After walls come code section seven, floors.  The interesting aspect of flooring is that in MOST cases, flooring is an allowance item.  I have written an article addressing the proper handling of allowances, read Allowances-in-New-Home-Construction-Contracts-the-Business-Model.   The contractor should include those costs associated or tied directly to flooring.  These include: 

  • Carpet
  • Vinyl flooring
  • Hardwood
  • Tile
  • Include the associated hardware for all of the above such as transition strips, reducers, thresholds and moldings
  • Stone – do not include exterior stone for walkways, porches or decks. These are typically a function of code section nine which addresses extras. 

The secret here is that flooring is most often an allowance item and this is the primary reason to have its own code section. 

Other Issues 

So let’s explore some obvious issues that are traditional in most home construction processes.  Where do we post things like: 

  • Stairway and the Railings – good question, remember the key to all of this, BE CONSISTENT. If you post this data to the framing section, then always post this information there.  So the best way to address this is to think about this up front.  For me, I look at this as two different types of stairs.  There are the traditional types that are not included in allowances, normally the straight up and down stairs.  To me this is a part of the interior trim; therefore, include those costs in code section six.  However, in custom homes, stairs are sometimes allocated to the allowances.  This is because the stairway is not traditionally straight up and down.  You often see multiple tiers with landing sections or you have customized railings or even a customized handrail.  You may even get one with a chair lift.  So where would you go with this?  In my opinion, I would keep this in section seven because it relates to allowance items.  It doesn’t relate to floors very well, it is definitely closer to the wall function; but because this type of stairway is highly customized and an allowance item, you may have more success by posting the expenses in seven.  But whatever you decide, do it the same way in the future!  This is the only way you can compare future estimates to prior accomplishments.  So a simple answer is:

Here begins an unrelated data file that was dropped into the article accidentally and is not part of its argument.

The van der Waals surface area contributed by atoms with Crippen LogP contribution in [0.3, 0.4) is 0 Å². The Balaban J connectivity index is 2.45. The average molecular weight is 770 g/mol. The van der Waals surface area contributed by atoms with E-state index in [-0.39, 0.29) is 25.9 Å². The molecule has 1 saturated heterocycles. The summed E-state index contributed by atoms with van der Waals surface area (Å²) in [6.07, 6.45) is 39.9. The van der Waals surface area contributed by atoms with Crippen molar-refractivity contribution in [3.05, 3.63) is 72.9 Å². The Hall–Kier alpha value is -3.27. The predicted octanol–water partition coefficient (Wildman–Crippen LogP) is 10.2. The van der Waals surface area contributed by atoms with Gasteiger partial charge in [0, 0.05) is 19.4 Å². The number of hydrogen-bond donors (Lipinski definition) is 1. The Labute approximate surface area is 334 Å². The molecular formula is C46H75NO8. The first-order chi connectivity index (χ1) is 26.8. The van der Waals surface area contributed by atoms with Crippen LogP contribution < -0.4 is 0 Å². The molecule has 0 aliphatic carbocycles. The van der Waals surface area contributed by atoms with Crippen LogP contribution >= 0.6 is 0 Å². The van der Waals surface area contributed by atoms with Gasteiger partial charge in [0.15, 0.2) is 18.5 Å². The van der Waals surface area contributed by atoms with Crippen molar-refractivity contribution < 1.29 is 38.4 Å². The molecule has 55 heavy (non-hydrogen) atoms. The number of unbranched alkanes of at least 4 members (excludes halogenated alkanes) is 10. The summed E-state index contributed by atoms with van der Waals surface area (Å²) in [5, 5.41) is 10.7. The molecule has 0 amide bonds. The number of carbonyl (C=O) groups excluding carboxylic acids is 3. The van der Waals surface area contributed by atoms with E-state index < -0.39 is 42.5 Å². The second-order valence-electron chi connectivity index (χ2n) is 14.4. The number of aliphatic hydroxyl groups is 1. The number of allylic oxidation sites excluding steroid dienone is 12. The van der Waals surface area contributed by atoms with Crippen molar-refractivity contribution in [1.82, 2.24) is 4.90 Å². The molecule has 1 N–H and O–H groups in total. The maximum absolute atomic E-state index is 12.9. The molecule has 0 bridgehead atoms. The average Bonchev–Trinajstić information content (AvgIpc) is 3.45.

• Straight up down types without amenities – Code Section Six
    • Customized Railing, Handrail and Steps – Code Section Seven
  • Bathroom Wall Tile – In my next phase accounting article I explore the kitchen items including tile on the walls for back splashes etc. I normally post this data to the customized section.  The reason is that most bathroom tiling is an allowance item and therefore I put it in Section Eight.  But just like the stairway, the key is whether or not it is an allowance item.  If allowance, put the cost in section eight, if not an allowance, place the costs with the section for walls.
  • Bookshelves, Cubbies, Closets – note that these costs relate to mounting something to a wall. Therefore, code these costs to section six.
  • Garage Workbench – this one is unusual due to the nature of the garage. Technically the garage is not a living space, but modern day garages are insulated and have wallboard put up.  Also, they are finished with a paint job.  My thinking is that this cost is more in alignment with an extra than as a function of a wall.  Therefore, code section nine is the best spot for this cost.  But again, be consistent; if you go with the cost to the walls, then, in the future keep placing that cost there. 

Summary 

I can’t emphasize the importance of consistency because the goal is to compare a future estimate to what has happened in the past.  This is referred to as exercising the feedback loop.  When this job is set up correctly and the information is recorded in the job description, an estimator in the future researches jobs that will more closely match the current required estimate.  Then, by looking at the details within each section, he can closely correlate the historical costs to the current contract.  So any issues in the past can be identified easily and a more appropriate estimate is generated for the current job.  

This article illustrated the various types of costs associated with walls and floors.  For floors, the costs are customarily allowance items.  Finally I explored some types of costs and where to post that respective data.  In general I advocate a thinking process to identify the correct cost group.  Act on Knowledge.

If you have any comments or questions, e-mail me at dave (insert the usual ‘at’ symbol) businessecon.org.  I would love to hear from you.  If interested in my help as an accountant or consultant, contact me through the ‘My Services’ page in the footer.  

If you found this article helpful, please consider a donation to the site.  The donation button is just to the right.  Even if you don’t make a contribution, I encourage you to read more articles on the website to help you become a better business entrepreneur.

About David J Hoare 427 Articles
I spent 12 Years as a Certified Public Accountant, Over 20 Years of Practice in Accounting and Consulting, Controller in Management of Closely Held Operations, Masters of Science in Accounting, Prepared over 1,000 Business Tax Returns and Hundreds of Individual Returns